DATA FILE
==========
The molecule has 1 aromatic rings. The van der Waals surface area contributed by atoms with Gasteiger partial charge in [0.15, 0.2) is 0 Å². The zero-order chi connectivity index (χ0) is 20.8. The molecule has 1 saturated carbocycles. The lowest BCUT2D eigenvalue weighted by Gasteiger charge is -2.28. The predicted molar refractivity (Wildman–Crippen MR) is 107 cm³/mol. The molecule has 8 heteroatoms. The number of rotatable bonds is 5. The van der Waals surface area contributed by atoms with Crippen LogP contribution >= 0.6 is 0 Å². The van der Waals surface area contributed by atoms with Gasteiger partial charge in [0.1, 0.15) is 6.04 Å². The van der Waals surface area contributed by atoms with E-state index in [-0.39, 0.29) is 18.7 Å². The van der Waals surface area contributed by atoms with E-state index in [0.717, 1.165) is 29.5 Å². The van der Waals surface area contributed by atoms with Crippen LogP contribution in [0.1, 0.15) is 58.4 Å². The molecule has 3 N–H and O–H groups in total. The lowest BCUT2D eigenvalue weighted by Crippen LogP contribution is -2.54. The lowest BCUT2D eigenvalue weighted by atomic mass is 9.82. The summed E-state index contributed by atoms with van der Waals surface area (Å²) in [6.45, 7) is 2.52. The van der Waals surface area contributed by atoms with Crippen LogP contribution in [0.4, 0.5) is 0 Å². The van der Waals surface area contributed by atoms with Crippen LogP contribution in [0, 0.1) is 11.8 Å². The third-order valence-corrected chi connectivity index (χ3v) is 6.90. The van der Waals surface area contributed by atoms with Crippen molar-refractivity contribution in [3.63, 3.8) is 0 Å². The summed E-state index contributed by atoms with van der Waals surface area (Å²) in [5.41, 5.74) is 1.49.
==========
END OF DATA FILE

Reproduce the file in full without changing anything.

The molecule has 1 aromatic rings. The van der Waals surface area contributed by atoms with Gasteiger partial charge in [0.15, 0.2) is 0 Å². The zero-order chi connectivity index (χ0) is 20.8. The molecule has 1 saturated carbocycles. The lowest BCUT2D eigenvalue weighted by Gasteiger charge is -2.28. The predicted molar refractivity (Wildman–Crippen MR) is 107 cm³/mol. The molecule has 8 heteroatoms. The number of rotatable bonds is 5. The van der Waals surface area contributed by atoms with Crippen LogP contribution >= 0.6 is 0 Å². The van der Waals surface area contributed by atoms with Gasteiger partial charge in [0.1, 0.15) is 6.04 Å². The van der Waals surface area contributed by atoms with E-state index in [-0.39, 0.29) is 18.7 Å². The van der Waals surface area contributed by atoms with E-state index in [0.717, 1.165) is 29.5 Å². The van der Waals surface area contributed by atoms with Crippen LogP contribution in [0.1, 0.15) is 58.4 Å². The molecule has 3 N–H and O–H groups in total. The lowest BCUT2D eigenvalue weighted by Crippen LogP contribution is -2.54. The lowest BCUT2D eigenvalue weighted by atomic mass is 9.82. The summed E-state index contributed by atoms with van der Waals surface area (Å²) in [6.45, 7) is 2.52. The van der Waals surface area contributed by atoms with Crippen LogP contribution in [0.4, 0.5) is 0 Å². The van der Waals surface area contributed by atoms with Crippen LogP contribution in [0, 0.1) is 11.8 Å². The third-order valence-corrected chi connectivity index (χ3v) is 6.90. The van der Waals surface area contributed by atoms with Crippen molar-refractivity contribution in [3.63, 3.8) is 0 Å². The summed E-state index contributed by atoms with van der Waals surface area (Å²) in [5.41, 5.74) is 1.49.